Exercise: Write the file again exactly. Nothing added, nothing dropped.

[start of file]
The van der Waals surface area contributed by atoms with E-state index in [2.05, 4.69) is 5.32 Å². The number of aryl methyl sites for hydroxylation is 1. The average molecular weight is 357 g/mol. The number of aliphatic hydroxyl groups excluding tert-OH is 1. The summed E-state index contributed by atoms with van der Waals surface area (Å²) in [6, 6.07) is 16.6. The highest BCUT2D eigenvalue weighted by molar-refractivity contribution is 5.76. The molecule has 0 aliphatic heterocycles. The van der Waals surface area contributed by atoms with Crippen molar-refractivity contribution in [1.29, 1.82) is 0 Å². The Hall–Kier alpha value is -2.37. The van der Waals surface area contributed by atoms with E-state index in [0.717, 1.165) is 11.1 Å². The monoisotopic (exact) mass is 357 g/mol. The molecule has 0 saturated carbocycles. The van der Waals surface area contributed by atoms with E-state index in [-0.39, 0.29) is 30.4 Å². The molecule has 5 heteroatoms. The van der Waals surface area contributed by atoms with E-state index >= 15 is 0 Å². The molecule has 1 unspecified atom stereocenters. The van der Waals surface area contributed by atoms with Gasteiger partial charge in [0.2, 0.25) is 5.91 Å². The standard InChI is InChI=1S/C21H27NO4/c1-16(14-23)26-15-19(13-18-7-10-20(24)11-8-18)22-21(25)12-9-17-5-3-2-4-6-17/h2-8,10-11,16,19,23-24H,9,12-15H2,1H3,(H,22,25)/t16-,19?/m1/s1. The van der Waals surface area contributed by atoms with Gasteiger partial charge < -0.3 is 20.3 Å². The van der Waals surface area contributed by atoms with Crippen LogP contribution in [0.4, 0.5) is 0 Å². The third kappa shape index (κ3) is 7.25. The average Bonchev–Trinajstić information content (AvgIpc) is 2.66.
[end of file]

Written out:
The van der Waals surface area contributed by atoms with E-state index in [2.05, 4.69) is 5.32 Å². The number of aryl methyl sites for hydroxylation is 1. The average molecular weight is 357 g/mol. The number of aliphatic hydroxyl groups excluding tert-OH is 1. The summed E-state index contributed by atoms with van der Waals surface area (Å²) in [6, 6.07) is 16.6. The highest BCUT2D eigenvalue weighted by molar-refractivity contribution is 5.76. The molecule has 0 aliphatic heterocycles. The van der Waals surface area contributed by atoms with Crippen molar-refractivity contribution in [1.29, 1.82) is 0 Å². The Hall–Kier alpha value is -2.37. The van der Waals surface area contributed by atoms with E-state index in [0.717, 1.165) is 11.1 Å². The monoisotopic (exact) mass is 357 g/mol. The molecule has 0 saturated carbocycles. The van der Waals surface area contributed by atoms with E-state index in [-0.39, 0.29) is 30.4 Å². The molecule has 5 heteroatoms. The van der Waals surface area contributed by atoms with E-state index >= 15 is 0 Å². The molecule has 1 unspecified atom stereocenters. The van der Waals surface area contributed by atoms with Gasteiger partial charge in [0.2, 0.25) is 5.91 Å². The standard InChI is InChI=1S/C21H27NO4/c1-16(14-23)26-15-19(13-18-7-10-20(24)11-8-18)22-21(25)12-9-17-5-3-2-4-6-17/h2-8,10-11,16,19,23-24H,9,12-15H2,1H3,(H,22,25)/t16-,19?/m1/s1. The van der Waals surface area contributed by atoms with Gasteiger partial charge < -0.3 is 20.3 Å². The van der Waals surface area contributed by atoms with Crippen LogP contribution in [0.4, 0.5) is 0 Å². The third kappa shape index (κ3) is 7.25. The average Bonchev–Trinajstić information content (AvgIpc) is 2.66.